## Multiplication as a binary operation

This resource supports teachers to assess and find appropriate activities for students who need acceleration in their understanding and application of multiplication as a binary operation.

## About this resource

**New Zealand Curriculum:** Level 2

**Learning Progression Frameworks: **Multiplicative thinking, Signpost 3 to Signpost 4

These activities are intended for students who understand multiplication as the repeated addition of equals sets, and who know some of the basic multiplication facts.

# Multiplication as a binary operation

The following diagnostic questions indicate students’ understanding of and ability to apply multiplication and division to situations that involve equal sets. The questions are given in order of complexity. If the student answers a question confidently and with understanding, proceed to the next question. If not, then use the supporting activities to build and strengthen their fluency and understanding. In the assessment, allow access to pencil and paper but not to a calculator unless stated.

The questions should be presented orally and in written form (*Multiplication binary operation*) so that the student can refer to them. The questions have been posed using a toy cars context but can be changed to other contexts that are engaging to your students, such as produce growing in a garden or tiles in an array.

## Required materials

See **Materials that come with this resource** to download:

*Multiplication binary operation*(.pdf)

## Activities

Lay down five cards, with three cars on each card. Arrange the cards in an array so the cars appear as they would in a car park.

- The cars are in rows of three. (Point along a row.) There are five rows.

Cover the cars with a masking sheet.

- How many cars are in the car park?

### Signs of fluency and understanding

- Anticipates that 15 cars are in the carpark using a known fact, such as 5 x 3 =15.
- Anticipates that 15 cars are in the carpark by deriving from a known fact, such as 5 x 2 =10, 10 + 5 = 15. This strategy may be due to not knowing 5 x 3 =15.

### What to notice if your student does not solve the problem fluently

- Counting by ones, often by pointing one at a time at imaged cars, indicates a lack of understanding that numbers can be treated as composites (sets).
- Skip counting, such as 3, 6, 9, 12, 15, indicates a dependence on counting in sets and an inability to form factors and apply multiplication. Note that students may see an opportunity to “count in threes” but lack the knowledge of sequence to enact the strategy.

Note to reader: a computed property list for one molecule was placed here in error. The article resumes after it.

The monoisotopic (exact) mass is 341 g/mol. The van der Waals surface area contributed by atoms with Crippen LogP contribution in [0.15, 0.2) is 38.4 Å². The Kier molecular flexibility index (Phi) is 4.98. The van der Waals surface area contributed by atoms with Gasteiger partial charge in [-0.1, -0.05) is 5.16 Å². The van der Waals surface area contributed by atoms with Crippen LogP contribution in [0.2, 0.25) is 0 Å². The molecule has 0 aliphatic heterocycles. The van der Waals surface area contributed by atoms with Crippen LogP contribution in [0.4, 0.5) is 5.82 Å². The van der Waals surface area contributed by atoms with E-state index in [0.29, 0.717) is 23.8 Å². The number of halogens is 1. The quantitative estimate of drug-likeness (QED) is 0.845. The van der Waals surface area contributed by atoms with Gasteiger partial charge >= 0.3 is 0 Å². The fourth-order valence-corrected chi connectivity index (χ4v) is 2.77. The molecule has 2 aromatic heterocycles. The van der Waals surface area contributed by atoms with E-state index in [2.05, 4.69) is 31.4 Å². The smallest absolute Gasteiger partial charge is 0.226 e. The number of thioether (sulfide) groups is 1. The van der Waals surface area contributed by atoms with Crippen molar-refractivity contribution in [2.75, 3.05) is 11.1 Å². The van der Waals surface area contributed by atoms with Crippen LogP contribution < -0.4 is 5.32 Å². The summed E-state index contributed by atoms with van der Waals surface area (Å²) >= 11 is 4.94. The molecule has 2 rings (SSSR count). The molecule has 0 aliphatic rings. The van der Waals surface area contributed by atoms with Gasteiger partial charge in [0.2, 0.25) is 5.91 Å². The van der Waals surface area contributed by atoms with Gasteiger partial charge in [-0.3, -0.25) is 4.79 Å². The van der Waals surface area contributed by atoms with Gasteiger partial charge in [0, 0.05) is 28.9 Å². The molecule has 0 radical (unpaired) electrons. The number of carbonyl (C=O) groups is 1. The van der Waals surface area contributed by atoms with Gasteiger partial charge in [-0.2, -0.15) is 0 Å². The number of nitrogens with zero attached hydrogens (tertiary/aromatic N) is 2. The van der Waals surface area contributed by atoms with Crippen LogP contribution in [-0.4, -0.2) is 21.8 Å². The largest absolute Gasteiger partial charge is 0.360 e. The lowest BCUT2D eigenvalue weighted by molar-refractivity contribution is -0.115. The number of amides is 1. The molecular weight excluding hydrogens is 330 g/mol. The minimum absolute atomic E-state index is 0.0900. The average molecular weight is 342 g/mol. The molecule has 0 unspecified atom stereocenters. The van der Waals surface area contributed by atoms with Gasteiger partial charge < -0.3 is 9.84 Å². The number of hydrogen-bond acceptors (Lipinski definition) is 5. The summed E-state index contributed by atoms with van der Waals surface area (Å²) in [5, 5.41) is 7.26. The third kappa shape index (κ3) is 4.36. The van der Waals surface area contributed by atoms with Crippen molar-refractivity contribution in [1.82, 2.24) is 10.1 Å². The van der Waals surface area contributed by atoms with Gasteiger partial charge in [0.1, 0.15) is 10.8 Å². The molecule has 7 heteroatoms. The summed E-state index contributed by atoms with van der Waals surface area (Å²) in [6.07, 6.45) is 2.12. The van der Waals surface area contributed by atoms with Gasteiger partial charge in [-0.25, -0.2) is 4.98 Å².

- Repeated addition, such as 3 + 3 = 6, 6 + 3 = 9, 9 + 3 = 12, 12 = 3 = 15, indicates a dependence on addition and an inability to form factors and apply multiplication.

### Supporting activities

Lay down eight cards with ten cars on each card. Arrange the cards in an array so the cars appear as they would in a car park.

- The cars are in rows of ten. (Point along a row.) There are eight rows.

Cover the cars with a masking sheet.

- How many cars are in the car park?

### Signs of fluency and understanding

- Uses a known fact, such as 8 x 10 = 80 or 10 x 8 = 80.

### What to notice if your student does not solve the problem fluently

- Skip counting, such as 10, 20, 30, …, 80, or 5, 10, 15, …, 80, indicates a dependence on counting in sets (skip counting) and an inability to form factors and apply multiplication. Note that students may lack place value knowledge (that the 8 tens equal 80) and may therefore use skip counting as a trusted strategy.
- Repeated addition, such as 10 + 10 = 20, 20 + 20 = 40, 40 + 40 = 80, indicates a dependence on repeated addition and an inability to form factors and apply multiplication. This strategy does suggest ability to double and control the number of tens.

### Supporting activities

Lay down two cards with six cars on each card. Arrange the cards in an array so the cars appear as they would in a car park.

- The cars are in rows of six. (Point along a row.) There are two rows.

Cover the cars with a masking sheet.

- What multiplication fact tells me how many cars are in the car park?